Let me begin by telling you that two of 50 million children taken away by abortionists since 1973 were mine. I can still see them in my mind's eye.
Like many black women, I once believed the doctor who told me my babies were no more than "a blob of tissue." I wanted to believe it. Eventually, I realized I was wrong, that I was a secondary victim of abortion. I repented and found healing through God. Today, I work in the civil rights movement of the our century -- the right of every one of every race to live.
I am asking you to join me. Let me tell you why. Abortion and racism are evil twins, born of the same lie. Where racism now hides its face in public, abortion is accomplishing the goals of which racism only once dreamed. Together, abortionists are destroying humanity at large and the black community in particular.
Abortion has taken a gruesome toll on the black community, killing more than AIDS and crime combined. Some 14 million black babies have been aborted since the 1973 U.S. Supreme Court Roe v. Wade decision that legalized abortion in all stages in all 50 states. That's equal to one-third of the number of blacks living today.
By the abortion industry's own statistics, black women are 4.8 times more likely to abort than are non-Hispanic white women. Blacks comprise about 13 percent of the population, yet have 37 percent of all abortions.
When dramatic racial disparities like these appeared in employment and education, it was enough to conclude that institutionalized racism and discrimination were present in our corporations and colleges. Why should we apply a different standard to the abortion industry?
Racism and abortion are twins in many other ways.
Racism springs from the lie that certain human beings are less than fully human. It's a self-centered falsehood that corrupts our minds into believing we are right to treat others as we would not want to be treated. So it is with abortion.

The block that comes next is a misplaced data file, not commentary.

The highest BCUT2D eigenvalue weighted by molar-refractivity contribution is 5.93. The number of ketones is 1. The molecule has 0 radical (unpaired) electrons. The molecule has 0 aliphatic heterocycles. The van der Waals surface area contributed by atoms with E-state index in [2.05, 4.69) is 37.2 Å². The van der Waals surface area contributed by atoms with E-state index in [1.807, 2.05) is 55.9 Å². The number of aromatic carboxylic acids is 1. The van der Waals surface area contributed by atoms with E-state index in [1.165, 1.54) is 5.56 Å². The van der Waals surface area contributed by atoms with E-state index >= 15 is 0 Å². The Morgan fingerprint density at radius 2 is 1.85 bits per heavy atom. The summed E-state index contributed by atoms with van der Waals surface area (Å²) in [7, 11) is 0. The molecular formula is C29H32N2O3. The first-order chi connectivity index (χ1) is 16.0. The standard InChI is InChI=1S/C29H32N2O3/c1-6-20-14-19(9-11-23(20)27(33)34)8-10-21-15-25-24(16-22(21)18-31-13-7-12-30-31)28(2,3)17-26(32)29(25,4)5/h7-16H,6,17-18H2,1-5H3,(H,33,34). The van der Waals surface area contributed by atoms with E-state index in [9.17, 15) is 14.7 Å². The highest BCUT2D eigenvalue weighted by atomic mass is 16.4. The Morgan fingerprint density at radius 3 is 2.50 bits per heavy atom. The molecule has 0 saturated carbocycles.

Racism oppresses its victims, but also binds the oppressors, who sear their consciences with more and more lies until they become prisoners of those lies. They cannot face the truth of human equality because it reveals the horror of the injustices they commit. While victims die physically, practitioners die spiritually. So it is with abortion.
Racism is a way to gain economic advantage at the expense of others. Slavery and plantations may be gone, but racism still allows us to regard those who may keep us from financial gain as less than equals. So it is with abortion.
A majority, perhaps as many as 75 percent, of abortion clinics are in areas with high minority populations. Abortion apologists will say this is because they want to serve the poor. You don't serve the poor, however, by taking their money to terminate their children.
The abortion movement in this country was started by Margaret Sanger, the founder of an organization known today as Planned Parenthood. Ms. Sanger was quite open that she wanted "more children from the fit, less from the unfit." The unfit, she made clear, were blacks and poor whites. She had no qualms about speaking to as many as 12 Ku Klux Klan meetings. As I discuss in the new film, "Maafa 21" (produced by Life Dynamics Inc.), she targeted blacks in her eugenics-based campaigns.
Does an overtly racist past mean that the abortion industry is racist today? Consider last year's widely reported account of seven Planned Parenthood offices that agreed to accept a donation on the sole condition that the money only be used to abort black babies. The recordings of the phone calls to Planned Parenthood are chilling. Why were some offices of the organization willing to take money based on race?
Abortion targets blacks disproportionately, but it affects everyone. And as my uncle, Martin Luther King, wrote from the Birmingham jail, "[i]njustice anywhere is a threat to justice everywhere." Abortion is an attack on the family and the humanity that unites us all.
My Uncle Martin also wrote: "The Negro cannot win if he is willing to sell the future of his children for his personal and immediate comfort and safety." Those words are still true today. After all, how can the dream survive if we let them take our children?
Dr. Alveda King is a pastoral associate and the director of African American Outreach of Priests for Life. She is the niece of Martin Luther King.